Sea of Galilee

largest freshwater lake in Israel

The Sea of Galilee is Israel's biggest freshwater lake, about 53 kilometers (33 miles) around, about 21 km (13 miles) long, and 13 km (8 miles) wide; it has a total area of 166 km², and a depth of about 43[1] meters. At 209 meters below sea level, it is the lowest freshwater lake on Earth, and the second lowest lake in the world after the Dead Sea, a saltwater lake. It is not a real sea - it is called a sea because of tradition.

Satellite image of the Sea of Galilee and the Dead Sea.

The lake is also known on modern maps as Lake Galilee or Lake Tiberias, in the region of Galilee. In modern Hebrew, it is known as audio speaker iconYam Kinneret  (ים כנרת), "Sea of Kinnereth" (Numbers 34:11; Joshua 13:27). It has also been called the Lake of Gennesaret or the Sea of Gennesaret (Luke 5:1) after the name of a small fruitful plain on its western side. The Arabic name for the lake is audio speaker iconBuhairet Tabariyya  (بحيرة طبريا) meaning Lake Tiberias. Other names are: Ginnosar, Lake of Gennesar, Sea of Chinneroth, Sea of Tiberias (Roman) and Waters of Gennesareth.

Dusk over the Sea of Gailee looking out from Tiberias, Israel.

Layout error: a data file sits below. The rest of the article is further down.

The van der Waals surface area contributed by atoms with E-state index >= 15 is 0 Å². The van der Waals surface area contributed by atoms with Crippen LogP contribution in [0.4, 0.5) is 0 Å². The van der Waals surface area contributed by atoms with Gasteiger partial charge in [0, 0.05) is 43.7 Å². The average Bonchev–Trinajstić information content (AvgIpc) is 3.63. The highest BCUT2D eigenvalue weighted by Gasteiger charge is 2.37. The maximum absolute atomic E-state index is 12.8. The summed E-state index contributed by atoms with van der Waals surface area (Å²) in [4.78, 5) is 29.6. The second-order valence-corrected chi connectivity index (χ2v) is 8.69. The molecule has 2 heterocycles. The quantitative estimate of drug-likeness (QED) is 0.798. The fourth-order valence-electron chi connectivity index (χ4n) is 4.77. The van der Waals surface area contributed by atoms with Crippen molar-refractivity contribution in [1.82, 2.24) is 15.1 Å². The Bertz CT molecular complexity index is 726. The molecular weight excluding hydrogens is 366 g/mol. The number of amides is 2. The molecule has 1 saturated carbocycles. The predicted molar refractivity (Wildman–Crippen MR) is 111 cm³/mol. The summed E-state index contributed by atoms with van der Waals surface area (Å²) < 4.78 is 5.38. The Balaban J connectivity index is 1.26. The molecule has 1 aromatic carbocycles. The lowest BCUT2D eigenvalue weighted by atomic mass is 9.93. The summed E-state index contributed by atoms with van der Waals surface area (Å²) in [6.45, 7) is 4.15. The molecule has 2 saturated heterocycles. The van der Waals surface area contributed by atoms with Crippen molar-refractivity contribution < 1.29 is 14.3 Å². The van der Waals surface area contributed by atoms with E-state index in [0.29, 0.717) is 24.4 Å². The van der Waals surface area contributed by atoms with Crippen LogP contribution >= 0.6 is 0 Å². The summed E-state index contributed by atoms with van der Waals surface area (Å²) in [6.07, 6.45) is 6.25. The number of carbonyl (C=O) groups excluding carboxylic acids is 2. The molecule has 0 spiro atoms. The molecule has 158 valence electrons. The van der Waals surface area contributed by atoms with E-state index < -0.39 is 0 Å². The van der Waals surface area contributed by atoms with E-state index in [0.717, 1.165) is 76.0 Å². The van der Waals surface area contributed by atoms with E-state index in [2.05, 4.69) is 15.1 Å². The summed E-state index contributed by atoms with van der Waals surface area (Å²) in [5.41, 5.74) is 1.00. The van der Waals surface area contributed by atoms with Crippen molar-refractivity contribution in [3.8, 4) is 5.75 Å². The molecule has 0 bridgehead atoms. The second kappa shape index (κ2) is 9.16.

Its main source is the Jordan River, which flows through it from north to south. The lake is deep in the Jordan Great Rift Valley, the valley caused by the separation of the African and Arabian Plates. Because of this, the area has earthquakes and, in the past, volcanic activity.

Because of its low-lying position in the rift valley, surrounded by hills, the sea can get sudden violent storms[source?]; as in the New Testament story about Jesus calming the storm. A main feature of the lake seems to be that it is always changing. It is still famous, just as in New Testament times, for having plenty of fish, and in today's restaurants, "St. Peter's Fish" (tilapia) is very popular.

History and scripture


The Sea of Galilee is on the ancient Via Maris road which linked Egypt with the northern empires. The Greeks, Hasmoneans, and Romans started towns and settlements here: Gadara, Hippos, Tiberias and others. The 1st century historian Flavius Josephus wrote of a large fishing industry at this time, with 230 boats regularly working in the lake.

The Sea of Galilee

Much of the ministry of Jesus was on the shores of Lake Galilee. In those days, there were many settlements and villages all around the lake and plenty of trade and ferrying by boat. The gospels of Mark (1:14-20), Matthew (4:18-22), and Luke (5:1-11) tell how Jesus got four of his apostles from the shores of Lake Galilee: the fishermen Simon and his brother Andrew, and the brothers John and James. One of Jesus' famous teachings, the Sermon on the Mount, was given on a hill overlooking the lake. Many of his miracles were also recorded to have been here: his walking on water, calming a storm, feeding five thousand people and many others.

In 135, the second Jewish revolt against the Romans, called Bar Kokhba's revolt, was put down. The Romans responded by sending all Jews away from Jerusalem and not letting them come back. The center of Jewish culture and learning thus moved to the region of the Kinneret, particularly to the city of Tiberias.